Surbahar or Bass Sitar
I have always liked the sound of Indian classical music, so about 4 years ago I started having Sitar lessons. I started with the sitar but on a visit to Hobgoblin Music in London they had a very impressive looking bass sitar or Surbahar cost £400. The instrument seemed to be incomplete with no bone bridge or strings. I asked the shop if they would reduce the price and they said the cost included re stringing and that they had all the original parts. I asked for first refusal. When the instrument was ready John Mayer my sitar teacher had a look for and he said buy it.
Scale length bridge to bridge 103.1cm Total length of instrument 151.8cm. The neck appears to be made from teak. The second detachable gourd is made from wood. The fret ties are plastic. This surbahar is finished with more of a natural gloss not the cheap high gloss of some cheap instruments. There is no makers name so I have no idea who made it. I tune the surbahar to G sharp or A.
Here is my new surbahar marked Kanailal Bros, Upper Chitpur Road, Calcutta-7, India. I collected this instrument from near Preston in Lancashire. It came with a flight case on wheels "just as well as it is bigger than my wife". This surbahar is the more typical animal head type, with three birds at the top. The middle bird has been broken off and at first I did not think it matched the other two which are part of the main body, but I think it is meant to match the instrument's tuners.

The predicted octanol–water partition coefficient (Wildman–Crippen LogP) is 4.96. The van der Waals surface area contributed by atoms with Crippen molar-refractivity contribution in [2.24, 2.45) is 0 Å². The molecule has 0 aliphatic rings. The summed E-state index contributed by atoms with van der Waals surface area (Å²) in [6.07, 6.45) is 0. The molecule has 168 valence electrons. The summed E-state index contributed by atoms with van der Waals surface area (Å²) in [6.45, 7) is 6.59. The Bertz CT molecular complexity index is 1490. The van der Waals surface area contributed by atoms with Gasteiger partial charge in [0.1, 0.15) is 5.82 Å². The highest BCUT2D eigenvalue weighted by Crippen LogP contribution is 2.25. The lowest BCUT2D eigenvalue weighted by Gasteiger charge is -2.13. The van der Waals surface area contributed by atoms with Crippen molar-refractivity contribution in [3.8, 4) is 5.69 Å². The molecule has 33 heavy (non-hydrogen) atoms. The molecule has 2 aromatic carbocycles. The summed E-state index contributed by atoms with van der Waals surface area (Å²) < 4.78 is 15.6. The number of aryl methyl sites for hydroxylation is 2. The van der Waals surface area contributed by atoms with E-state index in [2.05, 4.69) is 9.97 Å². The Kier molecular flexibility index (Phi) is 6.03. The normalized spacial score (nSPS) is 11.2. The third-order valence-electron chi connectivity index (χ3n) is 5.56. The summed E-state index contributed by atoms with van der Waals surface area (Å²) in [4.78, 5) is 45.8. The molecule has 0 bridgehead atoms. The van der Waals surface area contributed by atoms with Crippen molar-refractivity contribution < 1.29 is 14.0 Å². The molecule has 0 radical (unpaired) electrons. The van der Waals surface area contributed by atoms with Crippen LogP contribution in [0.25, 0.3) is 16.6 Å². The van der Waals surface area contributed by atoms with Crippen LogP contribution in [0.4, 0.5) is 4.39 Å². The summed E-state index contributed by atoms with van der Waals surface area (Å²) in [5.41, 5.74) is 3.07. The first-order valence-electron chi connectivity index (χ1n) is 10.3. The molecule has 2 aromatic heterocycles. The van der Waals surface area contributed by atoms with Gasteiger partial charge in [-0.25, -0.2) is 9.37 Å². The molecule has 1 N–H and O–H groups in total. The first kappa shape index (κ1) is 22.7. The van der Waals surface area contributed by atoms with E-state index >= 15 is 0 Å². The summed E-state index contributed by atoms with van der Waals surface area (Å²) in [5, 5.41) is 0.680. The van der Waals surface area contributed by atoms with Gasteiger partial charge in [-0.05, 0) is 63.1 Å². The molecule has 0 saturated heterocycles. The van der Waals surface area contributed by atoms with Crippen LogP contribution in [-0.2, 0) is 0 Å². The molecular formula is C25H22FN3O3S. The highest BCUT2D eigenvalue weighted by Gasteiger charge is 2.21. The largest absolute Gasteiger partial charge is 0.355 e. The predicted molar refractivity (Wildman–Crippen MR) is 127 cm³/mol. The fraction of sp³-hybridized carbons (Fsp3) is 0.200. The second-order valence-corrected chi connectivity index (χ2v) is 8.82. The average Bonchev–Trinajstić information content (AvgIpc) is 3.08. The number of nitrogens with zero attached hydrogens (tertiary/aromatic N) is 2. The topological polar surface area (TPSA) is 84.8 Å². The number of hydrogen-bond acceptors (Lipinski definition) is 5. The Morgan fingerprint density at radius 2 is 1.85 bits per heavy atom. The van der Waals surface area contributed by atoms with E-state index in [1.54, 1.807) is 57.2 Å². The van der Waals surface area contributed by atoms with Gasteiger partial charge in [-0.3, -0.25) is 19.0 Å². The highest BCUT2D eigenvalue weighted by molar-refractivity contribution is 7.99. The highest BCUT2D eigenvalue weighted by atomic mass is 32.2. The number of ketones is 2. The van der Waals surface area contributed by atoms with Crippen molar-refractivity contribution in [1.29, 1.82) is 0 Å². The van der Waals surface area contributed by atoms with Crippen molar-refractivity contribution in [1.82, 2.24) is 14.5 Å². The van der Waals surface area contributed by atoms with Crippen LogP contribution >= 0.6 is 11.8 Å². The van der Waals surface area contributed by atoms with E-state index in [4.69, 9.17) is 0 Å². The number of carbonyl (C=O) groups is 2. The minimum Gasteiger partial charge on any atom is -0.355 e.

This surbahar had not been tuned for a while, so I have set the pitch to SA as G sharp. My other instrument tunes to Sa A, I am just being careful!
Rare gramophones and records wanted
c1909 Edison Home model D Phonograph: plays 2 and 4 minute cylinders, with Diamond B reproducer SOLD.
There are lots of HMV portables still to be had, most are in black cases. It is best to look out for the ones in coloured cases. The best one to be had is the 101 in real red leather with gilt fittings.Not for sale.